Friday, September 18, 2020
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Latest Iowa news, sports, business and entertainment at 9:20 p.m. CDT

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VIRUS OUTBREAK-LIMITING LAWSUITS-IOWA

Iowa House pushes coronavirus lawsuit protection bill

DES MOINES, Iowa (AP) — Iowa Republican lawmakers Wednesday proposed a bill that would offer broad protection from coronavirus lawsuits for doctors, hospitals, nursing homes, meatpacking plants, restaurants and other businesses. The measure, which is retroactive to Jan. 1, was tacked onto a medical malpractice bill that previously had passed the Senate. Democratic Rep. Brian Meyer, a lawyer, opposed the bill, saying it protects corporations but not the people of Iowa. Similar efforts to curb what supporters consider frivolous lawsuits are underway in Congress and several other states.

ELECTION 2020-KING

Iowa Rep. King’s defeat marks moment of unity for GOP, Dems

DES MOINES, Iowa (AP) — Iowa Rep. Steve King became a unifying force in American politics the longer he served in Congress. Republicans and Democrats alike were glad to see him go Tuesday, defeated in a GOP primary after nine terms in Congress representing Iowa. King’s political demise comes amid a reckoning moment for the United States as it confronts its long history of mistreatment of African Americans and a backlash against the nationalistic policies of President Donald Trump. The congressman’s defeat comes five months before Americans decide whether to reelect Trump, who in 2014 described King as “a smart person with really the right views on almost everything.”

IOWA LEGISLATURE

Iowa Legislature returns for brief budget-focused session

DES MOINES, Iowa (AP) — The Iowa Legislature has returned to finish work left when the coronavirus pandemic surfaced in Iowa in March and prompted state officials to close the state Capitol. Lawmakers began work Wednesday and are expected to meet for at least two weeks to complete work on a budget for the fiscal year that begins July 1 and address policy measures on which House and Senate leaders reach agreement. Temperatures will be checked at the door and masks will be provided. Meeting rules have been established to allow lawmakers to be at least 6 feet apart. Committee meetings and floor debates will be streamed on the internet.

AMERICA PROTESTS-IOWA

Windows broken, 1 arrested as Iowa City protest gets violent

IOWA CITY, Iowa (AP) — Authorities in Iowa City say a peaceful demonstration against police brutality and the death of George Floyd turned violent when protesters broke windows at a county building and threw rocks and water bottles at officers. Protesters said that Johnson County sheriff’s deputies deployed pepper spray during Tuesday night clash, which occurred near the Johnson County Health and Human Services building. Police arrested University of Iowa student Sevad Duratovic, saying he was seen “stepping away from a broken window carrying a baseball bat” and then swinging at the window of a nearby vehicle. Duratovic denied Wednesday that he swung the bat or broke windows and says he was pepper sprayed while walking to a police vehicle.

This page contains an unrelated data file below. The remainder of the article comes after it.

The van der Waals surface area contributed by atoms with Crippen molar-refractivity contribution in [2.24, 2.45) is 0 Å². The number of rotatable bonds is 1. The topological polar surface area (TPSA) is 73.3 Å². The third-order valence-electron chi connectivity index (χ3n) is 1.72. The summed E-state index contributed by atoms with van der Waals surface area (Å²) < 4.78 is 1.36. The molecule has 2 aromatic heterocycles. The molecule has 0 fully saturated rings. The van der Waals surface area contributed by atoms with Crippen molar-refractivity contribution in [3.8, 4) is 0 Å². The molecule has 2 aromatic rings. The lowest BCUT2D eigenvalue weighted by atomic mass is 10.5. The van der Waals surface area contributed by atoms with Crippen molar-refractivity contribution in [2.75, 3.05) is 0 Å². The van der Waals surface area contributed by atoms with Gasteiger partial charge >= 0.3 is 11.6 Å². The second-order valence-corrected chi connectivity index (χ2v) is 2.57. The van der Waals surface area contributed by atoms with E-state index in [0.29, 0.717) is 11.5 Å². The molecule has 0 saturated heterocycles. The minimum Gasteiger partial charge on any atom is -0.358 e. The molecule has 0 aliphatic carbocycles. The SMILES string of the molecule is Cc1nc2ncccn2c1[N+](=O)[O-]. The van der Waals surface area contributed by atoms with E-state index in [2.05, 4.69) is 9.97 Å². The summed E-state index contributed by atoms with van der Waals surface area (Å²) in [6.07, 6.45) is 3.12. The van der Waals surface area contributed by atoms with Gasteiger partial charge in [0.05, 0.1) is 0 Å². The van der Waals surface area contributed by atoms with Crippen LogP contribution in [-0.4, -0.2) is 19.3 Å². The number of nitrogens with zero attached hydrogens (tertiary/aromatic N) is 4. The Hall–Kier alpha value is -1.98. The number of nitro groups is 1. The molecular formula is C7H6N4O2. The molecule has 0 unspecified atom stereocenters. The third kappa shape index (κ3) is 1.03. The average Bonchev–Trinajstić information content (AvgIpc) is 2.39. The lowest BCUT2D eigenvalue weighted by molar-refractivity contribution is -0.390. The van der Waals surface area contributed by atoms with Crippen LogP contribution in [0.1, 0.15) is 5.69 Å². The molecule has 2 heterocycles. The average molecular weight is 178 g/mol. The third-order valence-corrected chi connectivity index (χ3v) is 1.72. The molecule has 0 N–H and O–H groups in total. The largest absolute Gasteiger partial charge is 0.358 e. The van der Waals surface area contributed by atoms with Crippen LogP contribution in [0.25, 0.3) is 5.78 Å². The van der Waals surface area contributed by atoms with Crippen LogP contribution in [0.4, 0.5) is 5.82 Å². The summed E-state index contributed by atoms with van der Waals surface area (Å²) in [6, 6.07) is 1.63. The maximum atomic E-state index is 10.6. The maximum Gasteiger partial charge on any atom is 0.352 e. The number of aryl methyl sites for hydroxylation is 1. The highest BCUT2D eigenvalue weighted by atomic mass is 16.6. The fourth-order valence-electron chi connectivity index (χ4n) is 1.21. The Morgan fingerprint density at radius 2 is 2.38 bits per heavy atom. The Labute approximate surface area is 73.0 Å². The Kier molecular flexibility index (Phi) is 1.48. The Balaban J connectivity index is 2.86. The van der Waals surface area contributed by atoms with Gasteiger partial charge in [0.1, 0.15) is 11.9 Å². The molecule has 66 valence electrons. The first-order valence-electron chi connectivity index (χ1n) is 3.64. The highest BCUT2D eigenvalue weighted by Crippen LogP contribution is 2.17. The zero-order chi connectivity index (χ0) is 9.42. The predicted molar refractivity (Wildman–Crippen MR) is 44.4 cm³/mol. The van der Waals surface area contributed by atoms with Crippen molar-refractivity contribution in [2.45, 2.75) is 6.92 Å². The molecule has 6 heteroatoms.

ELECTION 2020-IOWA

Iowa voters oust Rep. King, shunned for insensitive remarks

DES MOINES, Iowa (AP) — Longtime Rep. Steve King has been ousted in Iowa’s Republican primary after being ostracized by party leaders for comments about white nationalism. State Sen. Randy Feenstra won the five-way race Tuesday after he argued the nine-term conservative Republican had cost the district a voice in Congress by losing his committee assignments over comments in a 2018 New York Times story that seemed to defend white nationalism. King has a long record of incendiary comments about immigrants and white supremacy. Feenstra becomes the heavy favorite to win in the district, where registered Republicans outnumber Democrats by roughly 60,000. He faces Democrat J.D. Schoulten, who lost by 2 percentage points to King in 2018.

AMERICA PROTESTS-NATIONAL GUARD-IOWA

Reynolds won’t say if she’d accept Trump’s offer of troops

DES MOINES, Iowa (AP) — Iowa Gov. Kim Reynolds declined to say whether there were circumstances under which she would seek President Donald Trump’s offer of military help to quell protests. Reynolds, a Republican and supporter of Trump, said at a news conference Tuesday that she relies on the advice of her public safety commissioner and other officials to ensure they have the ability to respond to protests. Reynolds said the soldiers haven’t been needed but could be quickly deployed. Reynolds declined to directly answer questions about Trump’s use of police to remove peaceful protesters Monday near the White House and his call for governors to take a similar approach in dealing with demonstrators.

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